Last weekend, my housemate Katherine had a couple friends visiting from the States. Determined to give them a “true Irish experience,” I and another Irish friend of ours tagged along on a trip to the “Wesht” of Ireland.
We left right after work on Friday, and drove about 3 hours due west from Dublin, until we got to our destination: an AirBNB overlooking the sea in the small but full-of-character town of Lahinch, in County Clare:
By the time we settled into our AirBNB and made into town for dinner, most of the Irish restaurants were closed, so we ended up eating at an Italian restaurant served by an extremely energetic waiter before heading to Kenny’s for a few pints.
Bright and early the next morning, we headed off to the town of Doolin, about a 20 minute drive north of Lahinch. The roads were surprisingly better than I had anticipated; the last time I had driven out in western Ireland, my friend and I bumped along on windy narrow lanes before ending up accidentally in the middle of a field of sheep – not quite our target destination.
Luckily for us though, the roads were actually paved, and even had a line down the middle to split them into two lanes; the biggest surprise (and relief) was that we didn’t see a single car coming the other way, which meant that I didn’t have to try to maneuver our SUV (which the Irish call a “Jeep” – turns out they call all SUV’s “Jeeps,” no matter their make or model) out of the way.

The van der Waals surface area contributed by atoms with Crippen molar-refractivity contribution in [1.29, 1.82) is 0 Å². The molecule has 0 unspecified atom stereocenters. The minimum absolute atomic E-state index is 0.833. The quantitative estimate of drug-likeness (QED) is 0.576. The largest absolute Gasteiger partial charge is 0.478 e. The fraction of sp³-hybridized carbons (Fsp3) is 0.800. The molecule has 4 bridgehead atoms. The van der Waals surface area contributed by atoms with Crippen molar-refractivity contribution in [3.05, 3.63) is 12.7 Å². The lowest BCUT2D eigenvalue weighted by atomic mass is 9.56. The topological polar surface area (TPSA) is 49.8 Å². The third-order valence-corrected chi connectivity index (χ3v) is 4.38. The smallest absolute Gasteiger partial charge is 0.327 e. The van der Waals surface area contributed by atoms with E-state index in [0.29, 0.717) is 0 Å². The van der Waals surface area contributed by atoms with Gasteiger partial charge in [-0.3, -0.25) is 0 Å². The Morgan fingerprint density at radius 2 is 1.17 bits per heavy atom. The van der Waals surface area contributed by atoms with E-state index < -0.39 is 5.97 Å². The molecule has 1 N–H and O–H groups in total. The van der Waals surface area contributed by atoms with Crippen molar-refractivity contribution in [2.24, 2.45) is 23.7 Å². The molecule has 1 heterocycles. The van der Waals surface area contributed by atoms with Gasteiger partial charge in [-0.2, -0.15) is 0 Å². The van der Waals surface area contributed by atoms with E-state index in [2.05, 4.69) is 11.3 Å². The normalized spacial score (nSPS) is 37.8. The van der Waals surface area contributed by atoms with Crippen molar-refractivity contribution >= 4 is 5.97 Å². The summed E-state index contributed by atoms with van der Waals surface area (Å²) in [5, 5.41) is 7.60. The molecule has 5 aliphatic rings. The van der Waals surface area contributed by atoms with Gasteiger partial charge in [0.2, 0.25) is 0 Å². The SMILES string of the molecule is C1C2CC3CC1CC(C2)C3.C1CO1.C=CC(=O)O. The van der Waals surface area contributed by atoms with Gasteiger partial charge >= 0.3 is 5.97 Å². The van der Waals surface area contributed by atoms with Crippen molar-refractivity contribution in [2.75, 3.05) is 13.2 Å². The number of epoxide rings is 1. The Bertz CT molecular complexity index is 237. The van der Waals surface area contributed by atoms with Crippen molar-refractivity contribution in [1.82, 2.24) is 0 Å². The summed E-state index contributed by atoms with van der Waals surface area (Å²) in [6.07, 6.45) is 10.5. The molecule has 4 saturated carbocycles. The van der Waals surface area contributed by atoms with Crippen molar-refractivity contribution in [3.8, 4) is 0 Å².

We planned to use Doolin as the launch spot for our visit to the Aran Islands, a group of three small but picturesque islands belonging to County Galway. Our plan was to visit Inis Mór (pronounced “INN-ish MORR”), the largest of the three and about an hour ferry ride from Doolin. However, as it turned out, there was a significant storm threatening the west coast and the ferries to Inis Mór were canceled.
Thankfully, there was still an option to go to Inis Oírr (which translates to “Black Island” and is pronounced “INN-ish EER”) in a 20-minute ferry ride, which we jumped on. We were warned that the initial part of the ride was going to be quite rough due to the sea conditions, and they were right; it was like a living roller coaster, which I loved! (Others did not love it quite so much – there was definitely puke in the bathrooms.)
We got to Inis Oírr around 11am, and rented cycles to do a man-powered tour of the island prior to our scheduled ferry departure of 2pm. Despite the initial bad weather on short, the weather on Inis Oírr was great – clear skies and [very] brisk winds. The first major sight was only about ten minutes into our route: The Plassey Shipwreck, which washed ashore in 1960.
Our next stop was the very striking lighthouse located on the southern-eastern of the island. Sadly, the lighthouse was closed, but we still got a couple good pictures:
After that, we took our time tooling around the island, marveling at the great views and the intricate stone walls – of which there were many, many more than seemed absolutely necessary.
It’s difficult to capture the rustic, wild beauty of the island – you really have to be there to experience the wind, the sun, the smells, and the sounds. One of my favorite views, however, was undoubtedly the monument erected to memorialise all those who had lost their life to the sea: